Arts & Culture

This Former Domestic Worker's Stunning Photographs Are on Exhibition in Hong Kong

This look into the lives of Hong Kong’s domestic workers is informed by Xyza Cruz Bacani’s own experiences as a second-generation migrant domestic worker.
IMAGE COURTESY OF WMA COMMISSION
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Air is both invisible and vital. Few individuals ever take time to think about what fuels their every breath, and yet its absence is impossible to ignore. Air is ever-important, but hardly noticed.


Xyza Cruz Bacani, photographer and one of Asia Society’s 2018 Asia 21 Young Leaders, likens overseas domestic workers to the essential element in her solo exhibition, We Are Like Air, which opens to the public on December 1, 2018, at the Hong Kong Arts Centre. The exhibit is the public presentation of the WYNG Media Award Commission Project, and is curated by Melissa Karmen Lee.

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This look into the lives of Hong Kong’s domestic workers is informed by Bacani’s own experiences as a second-generation migrant domestic worker, having followed in her mother’s footsteps over a decade ago. Her work brings their oft-unseen lives to the forefront, an intimate examination of their perspectives, their struggles, and their joys.


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We Are Like Air is not only about illuminating the pain and survival of living abroad and from economic urgency leaving your loved ones an ocean away,” Lee says. “This exhibition is also about the celebration of very tangible friendships and intimate connections of which they blossom or grow in astonishing places between unexpected people.”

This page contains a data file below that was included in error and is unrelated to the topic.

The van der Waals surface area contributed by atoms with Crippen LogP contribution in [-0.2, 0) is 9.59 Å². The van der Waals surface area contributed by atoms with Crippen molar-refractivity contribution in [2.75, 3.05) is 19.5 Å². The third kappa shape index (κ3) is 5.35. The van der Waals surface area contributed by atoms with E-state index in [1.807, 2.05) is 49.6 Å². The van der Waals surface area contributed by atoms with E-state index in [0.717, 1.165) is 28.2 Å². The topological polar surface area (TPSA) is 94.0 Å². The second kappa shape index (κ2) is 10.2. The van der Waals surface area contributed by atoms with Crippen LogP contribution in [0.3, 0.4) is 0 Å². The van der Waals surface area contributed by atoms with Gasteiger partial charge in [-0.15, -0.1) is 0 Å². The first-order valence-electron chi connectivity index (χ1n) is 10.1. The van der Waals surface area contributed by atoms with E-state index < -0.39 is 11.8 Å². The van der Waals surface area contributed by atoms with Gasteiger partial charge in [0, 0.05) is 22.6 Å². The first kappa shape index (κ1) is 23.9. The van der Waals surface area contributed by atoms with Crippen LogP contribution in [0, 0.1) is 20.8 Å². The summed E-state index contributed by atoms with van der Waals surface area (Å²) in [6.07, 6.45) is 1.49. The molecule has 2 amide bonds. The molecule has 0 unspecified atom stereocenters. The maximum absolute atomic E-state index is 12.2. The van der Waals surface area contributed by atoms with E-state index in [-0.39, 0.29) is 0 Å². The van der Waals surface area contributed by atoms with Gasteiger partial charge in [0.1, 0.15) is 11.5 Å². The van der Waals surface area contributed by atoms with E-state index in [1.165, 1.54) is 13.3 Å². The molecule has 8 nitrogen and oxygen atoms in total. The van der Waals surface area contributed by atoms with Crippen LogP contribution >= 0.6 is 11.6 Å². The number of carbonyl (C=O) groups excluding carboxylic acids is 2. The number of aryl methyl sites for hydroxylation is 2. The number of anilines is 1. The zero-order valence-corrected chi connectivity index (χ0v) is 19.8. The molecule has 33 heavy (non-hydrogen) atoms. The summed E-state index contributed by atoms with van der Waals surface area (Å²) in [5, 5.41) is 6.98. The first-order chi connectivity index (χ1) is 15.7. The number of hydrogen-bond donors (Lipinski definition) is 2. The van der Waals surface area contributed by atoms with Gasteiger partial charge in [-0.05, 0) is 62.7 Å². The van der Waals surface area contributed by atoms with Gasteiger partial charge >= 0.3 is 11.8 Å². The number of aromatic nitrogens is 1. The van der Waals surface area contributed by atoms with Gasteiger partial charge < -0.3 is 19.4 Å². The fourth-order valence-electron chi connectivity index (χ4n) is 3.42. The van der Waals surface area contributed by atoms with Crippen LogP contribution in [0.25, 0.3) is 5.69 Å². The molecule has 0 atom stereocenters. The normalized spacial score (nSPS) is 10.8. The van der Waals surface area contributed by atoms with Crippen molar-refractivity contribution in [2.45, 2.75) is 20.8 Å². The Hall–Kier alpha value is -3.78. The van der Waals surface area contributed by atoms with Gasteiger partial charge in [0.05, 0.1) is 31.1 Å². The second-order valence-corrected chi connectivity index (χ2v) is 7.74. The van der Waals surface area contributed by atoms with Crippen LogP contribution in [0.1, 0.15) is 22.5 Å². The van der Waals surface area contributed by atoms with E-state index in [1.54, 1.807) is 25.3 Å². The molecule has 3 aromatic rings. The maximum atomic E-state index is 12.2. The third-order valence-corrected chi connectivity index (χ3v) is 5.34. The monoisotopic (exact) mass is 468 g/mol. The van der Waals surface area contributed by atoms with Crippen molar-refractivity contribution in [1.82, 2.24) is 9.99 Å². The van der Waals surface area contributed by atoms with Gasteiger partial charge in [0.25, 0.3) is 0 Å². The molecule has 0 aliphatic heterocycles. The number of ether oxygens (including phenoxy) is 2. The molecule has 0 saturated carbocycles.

Bacani’s images have earned her numerous accolades and achievements, including a Pulitzer Center grant, an Open Society Moving Walls grant, and a Philippines House of Representatives resolution (HR No.1969) passed in her honor. She was also named one of BBC’s 100 Women of the World in 2015, 30 Under 30 Women Photographers in 2016, and Forbes’ 30 Under 30 Asia in 2016.


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In between photographs of Filipinas getting dressed for community-organized beauty pageants, protests calling attention to grievous human rights violations against migrant workers, and the bittersweet view from her mother’s window, Bacani’s work in We Are Like Air demands viewers to face the humanity of a demographic that is too often invisible.

And, perhaps, calls upon us to reflect upon how we see—or unsee—the domestic workers we depend on back home.

We Are Like Air runs from December 1 to 20, 2018, at the Hong Kong Arts Centre at 2 Harbour Rd., Wan Chai, Hong Kong.

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